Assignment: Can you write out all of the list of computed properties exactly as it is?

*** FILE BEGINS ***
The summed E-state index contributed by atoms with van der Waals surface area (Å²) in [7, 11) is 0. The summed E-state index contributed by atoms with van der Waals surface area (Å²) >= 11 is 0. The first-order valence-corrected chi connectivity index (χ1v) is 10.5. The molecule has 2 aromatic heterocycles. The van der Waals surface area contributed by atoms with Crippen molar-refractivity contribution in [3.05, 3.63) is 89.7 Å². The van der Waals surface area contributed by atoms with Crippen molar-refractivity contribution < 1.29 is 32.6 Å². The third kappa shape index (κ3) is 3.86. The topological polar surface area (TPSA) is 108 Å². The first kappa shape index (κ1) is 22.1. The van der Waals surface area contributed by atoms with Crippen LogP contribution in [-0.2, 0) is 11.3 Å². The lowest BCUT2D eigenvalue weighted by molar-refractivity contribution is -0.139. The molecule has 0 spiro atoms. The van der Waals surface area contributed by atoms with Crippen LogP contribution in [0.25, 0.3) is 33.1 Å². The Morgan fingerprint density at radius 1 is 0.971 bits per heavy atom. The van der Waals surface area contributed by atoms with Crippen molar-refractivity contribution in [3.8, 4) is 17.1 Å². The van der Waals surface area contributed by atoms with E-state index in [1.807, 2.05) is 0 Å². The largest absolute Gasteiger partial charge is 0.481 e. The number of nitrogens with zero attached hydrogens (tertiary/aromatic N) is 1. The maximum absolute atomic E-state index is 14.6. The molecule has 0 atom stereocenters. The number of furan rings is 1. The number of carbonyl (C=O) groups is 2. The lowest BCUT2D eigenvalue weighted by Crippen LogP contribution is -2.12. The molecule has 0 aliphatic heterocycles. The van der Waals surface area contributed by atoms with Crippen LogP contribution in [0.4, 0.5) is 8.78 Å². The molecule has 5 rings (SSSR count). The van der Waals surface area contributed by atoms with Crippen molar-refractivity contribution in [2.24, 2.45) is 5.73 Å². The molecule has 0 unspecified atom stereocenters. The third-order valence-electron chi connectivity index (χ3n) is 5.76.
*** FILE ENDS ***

The summed E-state index contributed by atoms with van der Waals surface area (Å²) in [7, 11) is 0. The summed E-state index contributed by atoms with van der Waals surface area (Å²) >= 11 is 0. The first-order valence-corrected chi connectivity index (χ1v) is 10.5. The molecule has 2 aromatic heterocycles. The van der Waals surface area contributed by atoms with Crippen molar-refractivity contribution in [3.05, 3.63) is 89.7 Å². The van der Waals surface area contributed by atoms with Crippen molar-refractivity contribution < 1.29 is 32.6 Å². The third kappa shape index (κ3) is 3.86. The topological polar surface area (TPSA) is 108 Å². The first kappa shape index (κ1) is 22.1. The van der Waals surface area contributed by atoms with Crippen LogP contribution in [-0.2, 0) is 11.3 Å². The lowest BCUT2D eigenvalue weighted by molar-refractivity contribution is -0.139. The molecule has 0 spiro atoms. The van der Waals surface area contributed by atoms with Crippen LogP contribution in [0.25, 0.3) is 33.1 Å². The Morgan fingerprint density at radius 1 is 0.971 bits per heavy atom. The van der Waals surface area contributed by atoms with Crippen molar-refractivity contribution in [3.8, 4) is 17.1 Å². The van der Waals surface area contributed by atoms with E-state index in [1.807, 2.05) is 0 Å². The largest absolute Gasteiger partial charge is 0.481 e. The number of nitrogens with zero attached hydrogens (tertiary/aromatic N) is 1. The maximum absolute atomic E-state index is 14.6. The molecule has 0 atom stereocenters. The number of furan rings is 1. The number of carbonyl (C=O) groups is 2. The lowest BCUT2D eigenvalue weighted by Crippen LogP contribution is -2.12. The molecule has 0 aliphatic heterocycles. The van der Waals surface area contributed by atoms with Crippen LogP contribution in [0.4, 0.5) is 8.78 Å². The molecule has 5 rings (SSSR count). The van der Waals surface area contributed by atoms with Crippen molar-refractivity contribution in [2.24, 2.45) is 5.73 Å². The molecule has 0 unspecified atom stereocenters. The third-order valence-electron chi connectivity index (χ3n) is 5.76.